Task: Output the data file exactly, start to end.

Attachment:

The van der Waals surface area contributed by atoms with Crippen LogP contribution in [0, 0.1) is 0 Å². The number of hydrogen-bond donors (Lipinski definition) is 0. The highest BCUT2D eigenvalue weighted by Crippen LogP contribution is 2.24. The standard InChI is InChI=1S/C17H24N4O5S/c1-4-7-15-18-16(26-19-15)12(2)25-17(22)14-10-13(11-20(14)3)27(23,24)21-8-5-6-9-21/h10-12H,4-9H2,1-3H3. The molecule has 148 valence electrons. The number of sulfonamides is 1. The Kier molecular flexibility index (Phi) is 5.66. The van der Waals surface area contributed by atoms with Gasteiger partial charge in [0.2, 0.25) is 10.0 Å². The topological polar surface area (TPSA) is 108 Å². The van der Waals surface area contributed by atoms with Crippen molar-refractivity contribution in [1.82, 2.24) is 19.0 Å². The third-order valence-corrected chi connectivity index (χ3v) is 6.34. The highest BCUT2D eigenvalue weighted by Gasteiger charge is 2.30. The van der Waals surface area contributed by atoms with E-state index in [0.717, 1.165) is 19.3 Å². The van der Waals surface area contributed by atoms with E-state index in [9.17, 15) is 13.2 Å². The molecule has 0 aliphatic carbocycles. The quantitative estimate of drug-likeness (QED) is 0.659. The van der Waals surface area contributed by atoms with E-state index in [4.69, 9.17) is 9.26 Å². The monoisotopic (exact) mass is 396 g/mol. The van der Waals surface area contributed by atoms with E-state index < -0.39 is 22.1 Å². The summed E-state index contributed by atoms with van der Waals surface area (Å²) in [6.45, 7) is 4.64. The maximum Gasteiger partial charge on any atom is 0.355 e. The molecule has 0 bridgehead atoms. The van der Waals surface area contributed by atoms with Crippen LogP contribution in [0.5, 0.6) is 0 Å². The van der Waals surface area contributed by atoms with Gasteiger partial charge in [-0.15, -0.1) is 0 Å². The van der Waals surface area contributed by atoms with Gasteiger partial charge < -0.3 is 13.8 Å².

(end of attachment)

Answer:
The van der Waals surface area contributed by atoms with Crippen LogP contribution in [0, 0.1) is 0 Å². The number of hydrogen-bond donors (Lipinski definition) is 0. The highest BCUT2D eigenvalue weighted by Crippen LogP contribution is 2.24. The standard InChI is InChI=1S/C17H24N4O5S/c1-4-7-15-18-16(26-19-15)12(2)25-17(22)14-10-13(11-20(14)3)27(23,24)21-8-5-6-9-21/h10-12H,4-9H2,1-3H3. The molecule has 148 valence electrons. The number of sulfonamides is 1. The Kier molecular flexibility index (Phi) is 5.66. The van der Waals surface area contributed by atoms with Gasteiger partial charge in [0.2, 0.25) is 10.0 Å². The topological polar surface area (TPSA) is 108 Å². The van der Waals surface area contributed by atoms with Crippen molar-refractivity contribution in [1.82, 2.24) is 19.0 Å². The third-order valence-corrected chi connectivity index (χ3v) is 6.34. The highest BCUT2D eigenvalue weighted by Gasteiger charge is 2.30. The van der Waals surface area contributed by atoms with E-state index in [0.717, 1.165) is 19.3 Å². The van der Waals surface area contributed by atoms with E-state index in [9.17, 15) is 13.2 Å². The molecule has 0 aliphatic carbocycles. The quantitative estimate of drug-likeness (QED) is 0.659. The van der Waals surface area contributed by atoms with E-state index in [4.69, 9.17) is 9.26 Å². The monoisotopic (exact) mass is 396 g/mol. The van der Waals surface area contributed by atoms with E-state index < -0.39 is 22.1 Å². The summed E-state index contributed by atoms with van der Waals surface area (Å²) in [6.45, 7) is 4.64. The maximum Gasteiger partial charge on any atom is 0.355 e. The molecule has 0 bridgehead atoms. The van der Waals surface area contributed by atoms with Crippen LogP contribution in [0.5, 0.6) is 0 Å². The van der Waals surface area contributed by atoms with Gasteiger partial charge in [-0.15, -0.1) is 0 Å². The van der Waals surface area contributed by atoms with Gasteiger partial charge < -0.3 is 13.8 Å².